Legal

Court finds Breast Check business engaged in misleading and deceptive conduct

Cara Waters /

The Federal Court has found breast imaging provider Breast Check engaged in misleading or deceptive conduct and made false representations about the devices used in its breast imaging services.

Former director Dr Alexandra Boyd was also found to have been knowingly concerned in Breast Check’s conduct.

The proceedings were brought by the Australian Competition and Consumer Commission against Breast Check, which is now called PO Health Professionals.

Breast Check’s imaging services initially involved the use of a device known as the Multifrequency Electrical Impedance Mammograph and a digital infrared thermographic camera to capture images of a customer’s breasts. 

From about February 2011, only the infrared thermographic camera was used.

The court found Breast Check falsely represented that breast imaging done using a thermography device alone, or in conjunction with the MEM device, could provide an adequate scientific basis for assessing whether a customer was at risk from breast cancer and the level of that risk and assuring a customer that they do not have breast cancer.

The court also found Breast Check represented that there was an adequate scientific basis for using the devices as a substitute for mammography when that was not the case.

Justice Barker commented that “it would be entirely reasonable for a consumer to conclude that, where a service of a medical nature is being provided, there would be scientific medical evidence of a sufficient quality to support the use of the equipment used to provide such a service and that the use of breast imaging devices would not be promoted in a way to be contrary to the state of scientific medical knowledge.”

“This case was particularly concerning to the ACCC because Breast Check had represented to women that its breast imaging services could assure them they did not have breast cancer when this was not the case, and that the imaging was a substitute for mammography, when there was no scientific basis for this claim,” ACCC chairman Rod Sims said in a statement.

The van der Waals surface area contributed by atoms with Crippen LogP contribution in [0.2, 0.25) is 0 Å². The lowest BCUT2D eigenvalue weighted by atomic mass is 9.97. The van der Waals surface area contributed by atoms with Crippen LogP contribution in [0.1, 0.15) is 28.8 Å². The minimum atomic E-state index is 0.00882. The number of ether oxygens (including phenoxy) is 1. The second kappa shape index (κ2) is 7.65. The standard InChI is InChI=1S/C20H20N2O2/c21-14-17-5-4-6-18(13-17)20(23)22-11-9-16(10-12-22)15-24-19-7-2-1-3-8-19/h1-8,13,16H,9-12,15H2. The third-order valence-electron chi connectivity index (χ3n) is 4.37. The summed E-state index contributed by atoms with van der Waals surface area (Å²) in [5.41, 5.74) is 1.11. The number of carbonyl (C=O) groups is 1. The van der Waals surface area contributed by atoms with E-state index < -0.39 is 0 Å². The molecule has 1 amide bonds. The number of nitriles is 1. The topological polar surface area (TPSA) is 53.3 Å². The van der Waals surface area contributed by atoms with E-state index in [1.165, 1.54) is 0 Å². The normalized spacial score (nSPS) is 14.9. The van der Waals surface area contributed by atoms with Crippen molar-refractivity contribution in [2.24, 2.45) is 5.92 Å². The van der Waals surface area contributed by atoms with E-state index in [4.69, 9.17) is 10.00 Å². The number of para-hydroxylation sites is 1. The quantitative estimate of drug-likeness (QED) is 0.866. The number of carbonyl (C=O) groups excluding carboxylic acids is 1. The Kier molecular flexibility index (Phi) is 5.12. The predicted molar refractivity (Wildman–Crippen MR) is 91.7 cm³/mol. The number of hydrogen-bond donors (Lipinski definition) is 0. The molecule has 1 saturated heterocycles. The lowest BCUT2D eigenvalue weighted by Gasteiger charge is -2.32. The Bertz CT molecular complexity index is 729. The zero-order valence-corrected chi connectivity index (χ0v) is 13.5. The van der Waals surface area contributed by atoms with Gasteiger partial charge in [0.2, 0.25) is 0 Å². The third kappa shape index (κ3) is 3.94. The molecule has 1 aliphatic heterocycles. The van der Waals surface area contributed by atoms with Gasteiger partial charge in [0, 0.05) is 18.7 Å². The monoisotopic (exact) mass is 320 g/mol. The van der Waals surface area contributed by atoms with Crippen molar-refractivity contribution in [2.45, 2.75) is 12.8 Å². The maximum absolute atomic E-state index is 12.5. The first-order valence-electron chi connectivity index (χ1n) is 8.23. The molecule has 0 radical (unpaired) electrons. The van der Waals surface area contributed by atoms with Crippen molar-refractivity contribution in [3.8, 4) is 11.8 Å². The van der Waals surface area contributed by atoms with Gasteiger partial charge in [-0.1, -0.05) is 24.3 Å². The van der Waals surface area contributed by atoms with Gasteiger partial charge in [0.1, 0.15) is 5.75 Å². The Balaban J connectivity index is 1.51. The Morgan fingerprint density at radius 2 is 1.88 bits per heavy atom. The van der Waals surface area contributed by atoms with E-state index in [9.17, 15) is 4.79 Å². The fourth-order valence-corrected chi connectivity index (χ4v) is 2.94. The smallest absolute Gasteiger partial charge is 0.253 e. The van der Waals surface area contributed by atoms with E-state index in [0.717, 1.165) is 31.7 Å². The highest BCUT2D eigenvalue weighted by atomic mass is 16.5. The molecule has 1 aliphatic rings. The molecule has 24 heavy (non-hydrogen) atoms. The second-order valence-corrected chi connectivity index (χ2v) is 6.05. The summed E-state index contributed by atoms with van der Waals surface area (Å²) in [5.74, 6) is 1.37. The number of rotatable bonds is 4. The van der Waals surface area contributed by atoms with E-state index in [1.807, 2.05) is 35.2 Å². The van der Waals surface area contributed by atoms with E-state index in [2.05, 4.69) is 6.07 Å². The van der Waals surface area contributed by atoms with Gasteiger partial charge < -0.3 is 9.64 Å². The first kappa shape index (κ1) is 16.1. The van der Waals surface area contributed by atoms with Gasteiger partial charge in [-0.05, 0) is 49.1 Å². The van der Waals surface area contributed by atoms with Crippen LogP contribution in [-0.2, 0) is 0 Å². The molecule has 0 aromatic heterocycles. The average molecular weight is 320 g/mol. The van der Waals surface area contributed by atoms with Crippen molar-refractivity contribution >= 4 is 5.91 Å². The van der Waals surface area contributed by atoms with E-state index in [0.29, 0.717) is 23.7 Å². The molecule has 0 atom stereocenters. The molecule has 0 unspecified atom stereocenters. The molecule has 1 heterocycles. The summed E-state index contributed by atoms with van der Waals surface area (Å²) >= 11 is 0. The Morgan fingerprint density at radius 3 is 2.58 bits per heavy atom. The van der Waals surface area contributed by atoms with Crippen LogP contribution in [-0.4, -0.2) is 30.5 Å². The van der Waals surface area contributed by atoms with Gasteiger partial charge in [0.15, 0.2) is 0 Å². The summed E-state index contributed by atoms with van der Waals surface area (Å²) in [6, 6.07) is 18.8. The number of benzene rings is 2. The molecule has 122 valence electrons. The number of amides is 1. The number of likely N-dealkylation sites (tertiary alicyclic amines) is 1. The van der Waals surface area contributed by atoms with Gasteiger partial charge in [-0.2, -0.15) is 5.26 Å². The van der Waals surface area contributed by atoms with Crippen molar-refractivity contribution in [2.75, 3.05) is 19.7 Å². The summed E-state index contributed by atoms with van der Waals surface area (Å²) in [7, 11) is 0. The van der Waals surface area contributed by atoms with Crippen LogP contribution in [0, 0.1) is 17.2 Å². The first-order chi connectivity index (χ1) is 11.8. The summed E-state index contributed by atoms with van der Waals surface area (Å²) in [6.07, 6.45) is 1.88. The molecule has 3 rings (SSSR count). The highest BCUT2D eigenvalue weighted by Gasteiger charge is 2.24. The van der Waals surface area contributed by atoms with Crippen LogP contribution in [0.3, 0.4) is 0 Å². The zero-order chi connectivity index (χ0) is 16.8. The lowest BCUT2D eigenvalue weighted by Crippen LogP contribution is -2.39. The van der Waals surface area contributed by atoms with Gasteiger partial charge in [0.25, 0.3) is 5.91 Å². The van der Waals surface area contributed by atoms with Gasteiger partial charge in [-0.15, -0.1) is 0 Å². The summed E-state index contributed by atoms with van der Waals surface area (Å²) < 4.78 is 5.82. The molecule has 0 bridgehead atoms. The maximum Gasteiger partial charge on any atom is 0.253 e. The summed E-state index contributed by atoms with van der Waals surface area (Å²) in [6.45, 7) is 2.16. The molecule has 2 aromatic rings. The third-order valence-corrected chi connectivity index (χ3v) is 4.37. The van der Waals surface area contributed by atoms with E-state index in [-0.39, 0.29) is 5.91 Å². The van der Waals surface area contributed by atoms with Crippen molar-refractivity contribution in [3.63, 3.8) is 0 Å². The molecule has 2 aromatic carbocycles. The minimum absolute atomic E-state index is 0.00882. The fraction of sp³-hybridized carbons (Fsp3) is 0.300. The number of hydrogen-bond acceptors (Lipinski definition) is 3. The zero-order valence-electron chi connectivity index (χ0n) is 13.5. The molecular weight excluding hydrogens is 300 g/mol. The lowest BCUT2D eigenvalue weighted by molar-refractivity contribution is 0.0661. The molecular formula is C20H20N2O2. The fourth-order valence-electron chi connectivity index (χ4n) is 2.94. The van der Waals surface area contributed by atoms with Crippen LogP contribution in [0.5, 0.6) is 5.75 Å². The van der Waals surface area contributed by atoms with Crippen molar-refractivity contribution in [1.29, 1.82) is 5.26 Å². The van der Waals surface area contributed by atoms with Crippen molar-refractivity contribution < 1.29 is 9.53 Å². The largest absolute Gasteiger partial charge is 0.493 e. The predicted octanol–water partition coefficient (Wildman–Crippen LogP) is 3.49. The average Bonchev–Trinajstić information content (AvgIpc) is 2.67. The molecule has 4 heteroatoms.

Melissa Monks, special counsel at King & Wood Mallesons, told SmartCompany the implications of misleading conduct here go well beyond financial loss and brand risk.

“The ramifications of a woman relying on this could have been life threatening,” she says.

“We have seen this type of conduct before with Allergy Pathway making claims its product could cure allergies and these are risky health-related claims with no scientific basis for making them.”

Monks says it is also interesting that the ACCC joined with the Cancer Council Australia and the Therapeutic Goods Administration on an education campaign to urge Australian women not to rely on unproven commercial breast imaging technologies to detect breast cancer. 

“This shows the alternative strategies the ACCC can employee,” she says. 

A hearing will be held in the Federal Court in Perth on May 20 and the ACCC is seeking declarations, injunctions, an order that corrective letters be sent to affected consumers, pecuniary penalties and costs.

SmartCompany contacted PO Health Professionals for comment but did not receive a reply prior to publication.

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Cara Waters

Cara Waters is a former SmartCompany editor. Previously, Cara was a senior reporter for the Financial Times' website and worked for The Sunday Times in London.

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